Education In The 18th Century

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During the 16th-18th centuries experimentation took place in all parts of life. Leaders tried to figure out how to successfully control a nation. Nations like Russia, Prussia and France did this this through absolutism, basing their rule off of divinity. Others like England used a constitutional monarchy, using a parliamentary system to keep order in check. With the enlightenment, rulers changed much of their governance to maintain rule, and aspects in the society soon followed. In Europe during the 18th century, while traditional views on women changed, it was ultimately the perspective of education and children in European society that was more greatly transformed, which paved the way for the implementation of many Enlightened ideals throughout…show more content…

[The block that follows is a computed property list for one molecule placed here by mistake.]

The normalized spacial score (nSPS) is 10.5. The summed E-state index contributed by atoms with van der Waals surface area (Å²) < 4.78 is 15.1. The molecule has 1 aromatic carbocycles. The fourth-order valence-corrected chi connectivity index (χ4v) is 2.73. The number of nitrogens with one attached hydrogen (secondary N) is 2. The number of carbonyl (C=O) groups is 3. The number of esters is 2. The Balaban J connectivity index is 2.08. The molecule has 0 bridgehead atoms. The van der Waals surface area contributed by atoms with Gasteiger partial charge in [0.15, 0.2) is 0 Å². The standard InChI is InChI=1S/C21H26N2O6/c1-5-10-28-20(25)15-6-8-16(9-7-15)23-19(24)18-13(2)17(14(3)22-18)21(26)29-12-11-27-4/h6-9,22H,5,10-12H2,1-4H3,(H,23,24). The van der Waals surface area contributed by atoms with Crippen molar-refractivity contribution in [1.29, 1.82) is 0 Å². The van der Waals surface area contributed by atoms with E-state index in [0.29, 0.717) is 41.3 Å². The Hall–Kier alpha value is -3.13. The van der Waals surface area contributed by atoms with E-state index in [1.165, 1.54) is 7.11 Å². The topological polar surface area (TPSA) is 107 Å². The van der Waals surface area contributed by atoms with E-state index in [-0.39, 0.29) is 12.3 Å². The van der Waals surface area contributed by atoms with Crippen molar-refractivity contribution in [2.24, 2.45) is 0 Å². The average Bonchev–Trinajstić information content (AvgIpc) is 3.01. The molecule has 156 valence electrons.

Before, education was seen as a valuable thing, but only of the nobles. A French Bishop in a letter describes that there are many benefits in schooling. When children would learn new skills, they could implement them into their daily lives, even using them to become better off in life (Document 3). However, since the author is a French Bishop, who would have been part of the schooling he is referencing, he may not be impartial, inclining him to give praise to the education system, validating his role. The information the bishop has said shouldn’t go unnoticed. Enlightened thought like that lead to an increase of primary and secondary schooling across Europe. This can be seen through the picture of the four Frances. The one on the top left pictures male literacy during 1686-1690. It pictures mostly 20% or less and a little bit of 20-40% and 40% and more. The picture next to it on the right shows mostly 20-40% and 40% with no less than 20%. (Document 7). This was partly caused by the introduction of chapbooks books and novels into society. They along with common enlightened thought influenced the role and view on education as a whole. In Europe during the 18th century, while traditional views on women changed, it was ultimately the perspective of education and children in European society that was more greatly transformed, which paved the way for the implementation of many Enlightened ideals throughout daily life, improving society as a whole. In this time major change took place across Europe. While this is so, this took place in mostly the upper class, while lower classes still remained poor, but
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